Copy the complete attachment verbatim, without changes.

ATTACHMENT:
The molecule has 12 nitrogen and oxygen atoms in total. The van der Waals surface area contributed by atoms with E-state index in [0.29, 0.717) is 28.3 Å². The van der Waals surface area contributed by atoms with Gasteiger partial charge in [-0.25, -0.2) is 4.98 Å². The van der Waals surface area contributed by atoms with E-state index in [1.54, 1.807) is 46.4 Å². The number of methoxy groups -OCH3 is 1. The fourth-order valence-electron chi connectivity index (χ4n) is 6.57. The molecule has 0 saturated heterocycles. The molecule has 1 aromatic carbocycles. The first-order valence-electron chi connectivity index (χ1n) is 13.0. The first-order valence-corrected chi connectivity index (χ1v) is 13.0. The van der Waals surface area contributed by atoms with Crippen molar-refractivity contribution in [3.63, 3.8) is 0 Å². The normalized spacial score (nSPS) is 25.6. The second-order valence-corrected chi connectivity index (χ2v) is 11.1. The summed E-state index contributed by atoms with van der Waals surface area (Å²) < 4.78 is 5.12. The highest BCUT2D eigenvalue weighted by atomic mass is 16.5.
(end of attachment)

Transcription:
The molecule has 12 nitrogen and oxygen atoms in total. The van der Waals surface area contributed by atoms with E-state index in [0.29, 0.717) is 28.3 Å². The van der Waals surface area contributed by atoms with Gasteiger partial charge in [-0.25, -0.2) is 4.98 Å². The van der Waals surface area contributed by atoms with E-state index in [1.54, 1.807) is 46.4 Å². The number of methoxy groups -OCH3 is 1. The fourth-order valence-electron chi connectivity index (χ4n) is 6.57. The molecule has 0 saturated heterocycles. The molecule has 1 aromatic carbocycles. The first-order valence-electron chi connectivity index (χ1n) is 13.0. The first-order valence-corrected chi connectivity index (χ1v) is 13.0. The van der Waals surface area contributed by atoms with Crippen molar-refractivity contribution in [3.63, 3.8) is 0 Å². The normalized spacial score (nSPS) is 25.6. The second-order valence-corrected chi connectivity index (χ2v) is 11.1. The summed E-state index contributed by atoms with van der Waals surface area (Å²) < 4.78 is 5.12. The highest BCUT2D eigenvalue weighted by atomic mass is 16.5.